Federal agency to investigate toxic water in South Jersey

      (Shumita Basu/for NewsWorks)

    (Shumita Basu/for NewsWorks)

    Chemicals known as perfluorinated compounds, or PFC’s, are not currently regulated, but concerns over polluted water in Paulsboro, New Jersey and surrounding communities now have caught the attention of the federal government.

    The effects of PFC’s on people are not well documented, but animal studies suggest they may cause cancer or have other harmful effects, especially during development.

    Tracy Carluccio is Deputy Director of the Delaware Riverkeeper Network, the advocacy group that petitioned for the Agency for Toxic Substances and Disease Registry‘s involvement.

    “Having an outside, independent public health agency step in is just what we need here in this region to get to the bottom of what is going on, where the pollution is, and how people can be protected from it,” said Carluccio.

    While environmentalists have been critical of the New Jersey Department of Environmental Protection, Lawrence Hajna, a spokesman for the DEP, said it has been ahead of any other state in handling PFC pollutants.

    “This is something that’s been emerging over the past several years and we are going through a process now that will establish a criterion for cleanups in the state of New Jersey that would be very conservative and would use an abundance of caution to make sure that these chemicals are addressed if they are found in a water supply,” said Hajna.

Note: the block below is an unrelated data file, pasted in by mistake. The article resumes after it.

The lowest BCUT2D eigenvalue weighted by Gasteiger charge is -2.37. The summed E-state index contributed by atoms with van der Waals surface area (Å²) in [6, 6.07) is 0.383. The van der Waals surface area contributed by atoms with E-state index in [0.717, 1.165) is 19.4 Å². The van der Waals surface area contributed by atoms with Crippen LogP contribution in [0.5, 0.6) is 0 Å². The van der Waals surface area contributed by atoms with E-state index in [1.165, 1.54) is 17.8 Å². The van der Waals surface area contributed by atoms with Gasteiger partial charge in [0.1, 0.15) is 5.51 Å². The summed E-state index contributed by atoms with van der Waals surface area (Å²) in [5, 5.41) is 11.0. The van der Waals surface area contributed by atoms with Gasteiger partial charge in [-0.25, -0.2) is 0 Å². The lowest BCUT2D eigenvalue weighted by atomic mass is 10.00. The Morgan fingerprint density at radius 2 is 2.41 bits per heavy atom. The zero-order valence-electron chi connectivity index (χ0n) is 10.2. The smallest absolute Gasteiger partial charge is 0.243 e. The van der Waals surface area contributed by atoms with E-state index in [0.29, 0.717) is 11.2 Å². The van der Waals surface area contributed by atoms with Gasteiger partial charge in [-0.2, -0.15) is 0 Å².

The state’s concern began after two wells in Paulsboro were taken offline because of radium contamination. That left a remaining well—with the highest levels of a particular PFC known as PFNA — as the only source of drinking water. In January, the New Jersey Department of Environmental Protection recommended that all residents under the age of one drink bottled water.

    The source of the pollutants is thought to be Solvay Solexis, a plastics company in West Deptford that discontinued use of PFNA several years ago but has been providing bottled water.

    “This chemical travels by air, it travels by water, it gets into the groundwater and bioaccumulates,” said Carluccio. “So over the years, Solvay using the chemical since at least 1985 we fear has saturated this region.”

    Three other municipalities, including Woodbury, West Deptford and East Greenwich, have also found PFNA in their water, although they were able to shut down specific wells, unlike the situation in Paulsboro.

    The Federal Agency will be working with the New Jersey Department of Health on the investigation, as it has previously for groundwater contamination in Pompton Lakes in Passaic County. Donna Leusner, a spokesperson for the Department of Health, said currently it’s not clear when the work will be done.

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